Tracks & Traces: Your Outdoor Mystery Adventure Starts Here

By Eli Schaffer

Winter is most often associated with snow. When it snows, the ground of the forest and meadow become living records of the animals that live there. While we have had little snow accumulation this winter, there are still opportunities to take advantage of the ways animals leave evidence of their activities behind for you and your children to figure out. Tracks and traces can be exciting to find as you walk outside or look out your window, but they can also offer an exciting adventure of discovery and mystery! An animal track is a mark made on the ground when an animal walks, hops or slides over it. A trace is evidence of animal presence.

Riddles, mysteries, and puzzles are great ways to stimulate a child’s creativity and problem solving skills. They force people to think, analyze and test hypothesis, serving as great practice for using the scientific method in school. In science, students learn that everything happens for a reason and with some observation, critical thinking and experimentation, a new understanding can be found. Finding evidence of animal behavior is an easy way to practice the scientific method through a fun and engaging activity outdoors. There are tracks and traces to be found all year, but winter offers the advantages of snow and some special animal behavior that makes track and trace hunts even more interesting.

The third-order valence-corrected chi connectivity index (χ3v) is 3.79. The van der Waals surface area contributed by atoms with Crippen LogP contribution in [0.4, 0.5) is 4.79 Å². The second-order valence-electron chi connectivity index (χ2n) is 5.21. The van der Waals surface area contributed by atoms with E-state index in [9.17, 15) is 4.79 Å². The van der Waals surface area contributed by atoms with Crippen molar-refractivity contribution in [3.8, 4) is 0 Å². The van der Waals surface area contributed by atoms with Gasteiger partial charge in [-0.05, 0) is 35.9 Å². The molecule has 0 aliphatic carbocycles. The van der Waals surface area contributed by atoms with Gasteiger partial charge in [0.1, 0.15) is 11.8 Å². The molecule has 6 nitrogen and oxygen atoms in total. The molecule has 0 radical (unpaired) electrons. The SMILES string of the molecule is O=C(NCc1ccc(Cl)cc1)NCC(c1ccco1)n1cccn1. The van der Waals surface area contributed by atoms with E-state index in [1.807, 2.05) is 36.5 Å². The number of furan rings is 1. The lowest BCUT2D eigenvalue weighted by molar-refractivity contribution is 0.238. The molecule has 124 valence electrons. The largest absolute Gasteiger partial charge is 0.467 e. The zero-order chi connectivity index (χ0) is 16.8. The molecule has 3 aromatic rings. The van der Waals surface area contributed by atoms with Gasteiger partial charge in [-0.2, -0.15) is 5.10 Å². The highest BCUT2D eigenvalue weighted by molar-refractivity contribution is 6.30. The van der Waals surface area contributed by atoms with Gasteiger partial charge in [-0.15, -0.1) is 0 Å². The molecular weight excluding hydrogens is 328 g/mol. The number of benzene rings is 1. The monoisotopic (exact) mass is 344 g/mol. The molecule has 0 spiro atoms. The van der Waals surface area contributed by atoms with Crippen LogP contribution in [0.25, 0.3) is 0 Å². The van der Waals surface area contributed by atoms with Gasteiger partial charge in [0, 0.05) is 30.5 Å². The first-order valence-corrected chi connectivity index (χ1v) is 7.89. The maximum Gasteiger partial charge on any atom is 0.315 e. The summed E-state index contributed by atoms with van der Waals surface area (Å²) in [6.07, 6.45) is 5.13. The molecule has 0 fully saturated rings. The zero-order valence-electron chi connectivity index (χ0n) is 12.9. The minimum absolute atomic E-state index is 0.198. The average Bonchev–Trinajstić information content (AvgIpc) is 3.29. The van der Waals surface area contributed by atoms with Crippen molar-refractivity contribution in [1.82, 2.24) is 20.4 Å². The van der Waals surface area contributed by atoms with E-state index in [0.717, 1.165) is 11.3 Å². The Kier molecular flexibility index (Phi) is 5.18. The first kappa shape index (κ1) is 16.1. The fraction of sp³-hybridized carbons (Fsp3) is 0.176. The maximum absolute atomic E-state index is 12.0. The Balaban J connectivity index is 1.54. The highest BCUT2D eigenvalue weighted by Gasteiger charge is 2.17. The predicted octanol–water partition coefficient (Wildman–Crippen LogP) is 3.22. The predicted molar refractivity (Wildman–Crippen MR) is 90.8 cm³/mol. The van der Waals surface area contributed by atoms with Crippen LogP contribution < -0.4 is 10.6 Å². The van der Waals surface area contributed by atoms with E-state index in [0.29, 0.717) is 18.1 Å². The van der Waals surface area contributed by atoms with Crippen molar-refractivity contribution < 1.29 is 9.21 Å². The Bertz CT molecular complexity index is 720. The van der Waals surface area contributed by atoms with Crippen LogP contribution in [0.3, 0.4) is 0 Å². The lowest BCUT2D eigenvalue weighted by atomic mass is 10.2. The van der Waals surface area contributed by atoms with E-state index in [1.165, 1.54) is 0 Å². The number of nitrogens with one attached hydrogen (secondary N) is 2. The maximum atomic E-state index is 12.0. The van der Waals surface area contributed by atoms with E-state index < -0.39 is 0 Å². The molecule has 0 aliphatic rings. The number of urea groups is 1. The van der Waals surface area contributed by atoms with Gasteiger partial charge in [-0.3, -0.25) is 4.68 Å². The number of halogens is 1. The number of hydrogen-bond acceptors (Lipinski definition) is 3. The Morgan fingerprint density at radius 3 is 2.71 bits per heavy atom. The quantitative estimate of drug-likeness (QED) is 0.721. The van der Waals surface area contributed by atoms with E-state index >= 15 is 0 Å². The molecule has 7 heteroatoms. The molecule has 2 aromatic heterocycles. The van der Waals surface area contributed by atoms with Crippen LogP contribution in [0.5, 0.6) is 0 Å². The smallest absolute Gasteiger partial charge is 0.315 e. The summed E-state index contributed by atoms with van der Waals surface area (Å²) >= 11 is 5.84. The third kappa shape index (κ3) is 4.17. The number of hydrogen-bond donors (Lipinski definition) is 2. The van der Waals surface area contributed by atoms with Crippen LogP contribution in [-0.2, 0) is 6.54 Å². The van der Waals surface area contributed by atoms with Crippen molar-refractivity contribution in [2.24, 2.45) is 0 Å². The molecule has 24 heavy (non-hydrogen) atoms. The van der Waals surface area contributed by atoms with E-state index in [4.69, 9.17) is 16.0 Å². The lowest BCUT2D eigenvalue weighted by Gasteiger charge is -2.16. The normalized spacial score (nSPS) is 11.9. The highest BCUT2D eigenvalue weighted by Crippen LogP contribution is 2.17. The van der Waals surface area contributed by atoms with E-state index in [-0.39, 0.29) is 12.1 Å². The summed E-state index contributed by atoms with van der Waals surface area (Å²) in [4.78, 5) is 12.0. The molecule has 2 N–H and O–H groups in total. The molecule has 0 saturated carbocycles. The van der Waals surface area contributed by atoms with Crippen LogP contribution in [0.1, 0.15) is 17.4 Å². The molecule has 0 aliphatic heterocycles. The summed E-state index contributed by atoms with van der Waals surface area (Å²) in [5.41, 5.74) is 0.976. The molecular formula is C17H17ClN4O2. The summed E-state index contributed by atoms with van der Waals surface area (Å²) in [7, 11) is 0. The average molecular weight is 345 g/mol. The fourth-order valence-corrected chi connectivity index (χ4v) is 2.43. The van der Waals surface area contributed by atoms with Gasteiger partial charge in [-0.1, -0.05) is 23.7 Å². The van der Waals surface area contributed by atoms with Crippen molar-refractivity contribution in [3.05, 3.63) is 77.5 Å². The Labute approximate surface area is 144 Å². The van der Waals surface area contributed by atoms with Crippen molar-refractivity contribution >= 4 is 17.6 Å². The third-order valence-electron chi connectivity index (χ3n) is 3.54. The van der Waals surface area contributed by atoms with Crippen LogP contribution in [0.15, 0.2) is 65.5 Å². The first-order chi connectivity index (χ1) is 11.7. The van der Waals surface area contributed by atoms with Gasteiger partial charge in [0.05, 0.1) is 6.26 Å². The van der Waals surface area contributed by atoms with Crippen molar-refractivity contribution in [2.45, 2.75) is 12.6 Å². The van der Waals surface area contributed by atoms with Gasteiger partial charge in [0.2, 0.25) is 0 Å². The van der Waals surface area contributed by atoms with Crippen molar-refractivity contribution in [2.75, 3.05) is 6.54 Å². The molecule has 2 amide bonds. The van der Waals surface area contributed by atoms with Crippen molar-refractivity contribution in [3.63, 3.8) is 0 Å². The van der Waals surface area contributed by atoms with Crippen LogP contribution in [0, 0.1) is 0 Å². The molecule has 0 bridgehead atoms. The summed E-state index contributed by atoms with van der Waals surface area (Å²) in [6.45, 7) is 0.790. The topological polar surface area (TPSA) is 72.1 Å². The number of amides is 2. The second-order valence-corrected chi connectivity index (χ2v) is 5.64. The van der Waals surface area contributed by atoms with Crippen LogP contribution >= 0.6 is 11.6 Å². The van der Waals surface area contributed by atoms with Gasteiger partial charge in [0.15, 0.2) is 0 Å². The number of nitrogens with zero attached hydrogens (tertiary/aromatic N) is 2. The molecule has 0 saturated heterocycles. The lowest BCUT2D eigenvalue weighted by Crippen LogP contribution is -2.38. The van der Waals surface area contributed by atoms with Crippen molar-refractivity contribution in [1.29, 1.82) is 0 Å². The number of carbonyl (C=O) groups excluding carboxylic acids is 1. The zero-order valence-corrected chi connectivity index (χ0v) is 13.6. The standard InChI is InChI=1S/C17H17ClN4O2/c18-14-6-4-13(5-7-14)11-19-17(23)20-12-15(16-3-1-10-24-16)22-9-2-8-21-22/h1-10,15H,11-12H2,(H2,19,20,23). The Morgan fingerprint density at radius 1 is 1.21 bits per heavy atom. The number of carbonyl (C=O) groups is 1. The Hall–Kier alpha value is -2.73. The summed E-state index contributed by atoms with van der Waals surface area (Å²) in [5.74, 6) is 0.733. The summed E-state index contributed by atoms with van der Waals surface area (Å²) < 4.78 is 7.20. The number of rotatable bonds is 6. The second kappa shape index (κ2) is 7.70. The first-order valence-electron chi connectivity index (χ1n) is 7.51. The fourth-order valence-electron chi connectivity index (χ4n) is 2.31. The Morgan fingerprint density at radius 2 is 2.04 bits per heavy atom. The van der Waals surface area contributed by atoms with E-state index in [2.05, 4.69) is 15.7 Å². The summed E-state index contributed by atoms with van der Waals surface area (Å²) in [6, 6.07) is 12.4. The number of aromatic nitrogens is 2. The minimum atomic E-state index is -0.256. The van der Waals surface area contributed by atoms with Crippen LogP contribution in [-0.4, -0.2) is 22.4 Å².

Each and every animal lives a rich and complex life, and animals leave evidence of the interactions they have with the environment around them. Let’s imagine you are walking in your neighborhood and find some footprints in the snow that seem to disappear. Could it be a bird taking flight? What about a squirrel jumping up onto a tree? Perhaps it’s a chipmunk diving back into its burrow. Each of these scenarios will be different from each other and you can figure it out!

As the snow falls and grass, sticks and leaves get covered, a new world comes into existence: the Subnivean Zone! Since the ground is often too hard during the winter for burrowing animals like mice and voles to dig the passageways they need, these animals will make networks of paths and living spaces below the snow and along the frozen ground. When the snow melts, these paths can be seen as indentations on the ground. If you find subnivean tunnels, follow them! This can be a great opportunity to make a hypothesis and talk about the life of the industrious little animal that built them.

There is so much more animal evidence out there for you to discover such as deer rubs, fox dens, owl pellets, skat and more. Often, children learn about these things in school or at nature programs like ours at Audubon. You (and your cell phone) know so much, but nothing can replace the joy of having your child take you on a nature detective mystery as you both learn and discover alongside each other. Don’t forget that spending time together outdoors can happen any time of year. Good luck, and happy exploring!

Eli Schaffer is the Center Director of the Greenwich Audubon Center. He is thrilled to help foster meaningful connections with nature for people of all ages through engaging programming with the amazing staff at the Audubon Center.